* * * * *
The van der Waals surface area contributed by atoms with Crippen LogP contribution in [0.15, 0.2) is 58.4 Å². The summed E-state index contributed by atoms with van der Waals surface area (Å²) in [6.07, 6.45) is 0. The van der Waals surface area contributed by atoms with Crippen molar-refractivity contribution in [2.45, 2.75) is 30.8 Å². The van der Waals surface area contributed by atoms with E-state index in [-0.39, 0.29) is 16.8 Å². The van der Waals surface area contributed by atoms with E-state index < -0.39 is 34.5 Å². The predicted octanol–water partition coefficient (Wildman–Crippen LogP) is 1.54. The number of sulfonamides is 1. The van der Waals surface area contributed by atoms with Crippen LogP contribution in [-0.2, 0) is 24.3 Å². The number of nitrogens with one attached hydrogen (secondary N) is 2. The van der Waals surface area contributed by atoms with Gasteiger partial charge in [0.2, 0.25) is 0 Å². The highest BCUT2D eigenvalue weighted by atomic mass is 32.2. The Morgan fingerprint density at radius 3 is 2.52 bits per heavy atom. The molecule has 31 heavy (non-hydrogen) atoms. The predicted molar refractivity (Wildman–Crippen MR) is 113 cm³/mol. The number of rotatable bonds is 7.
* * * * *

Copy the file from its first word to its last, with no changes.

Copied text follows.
The van der Waals surface area contributed by atoms with Crippen LogP contribution in [0.15, 0.2) is 58.4 Å². The summed E-state index contributed by atoms with van der Waals surface area (Å²) in [6.07, 6.45) is 0. The van der Waals surface area contributed by atoms with Crippen molar-refractivity contribution in [2.45, 2.75) is 30.8 Å². The van der Waals surface area contributed by atoms with E-state index in [-0.39, 0.29) is 16.8 Å². The van der Waals surface area contributed by atoms with E-state index < -0.39 is 34.5 Å². The predicted octanol–water partition coefficient (Wildman–Crippen LogP) is 1.54. The number of sulfonamides is 1. The van der Waals surface area contributed by atoms with Crippen LogP contribution in [-0.2, 0) is 24.3 Å². The number of nitrogens with one attached hydrogen (secondary N) is 2. The van der Waals surface area contributed by atoms with Gasteiger partial charge in [0.2, 0.25) is 0 Å². The highest BCUT2D eigenvalue weighted by atomic mass is 32.2. The Morgan fingerprint density at radius 3 is 2.52 bits per heavy atom. The molecule has 31 heavy (non-hydrogen) atoms. The predicted molar refractivity (Wildman–Crippen MR) is 113 cm³/mol. The number of rotatable bonds is 7.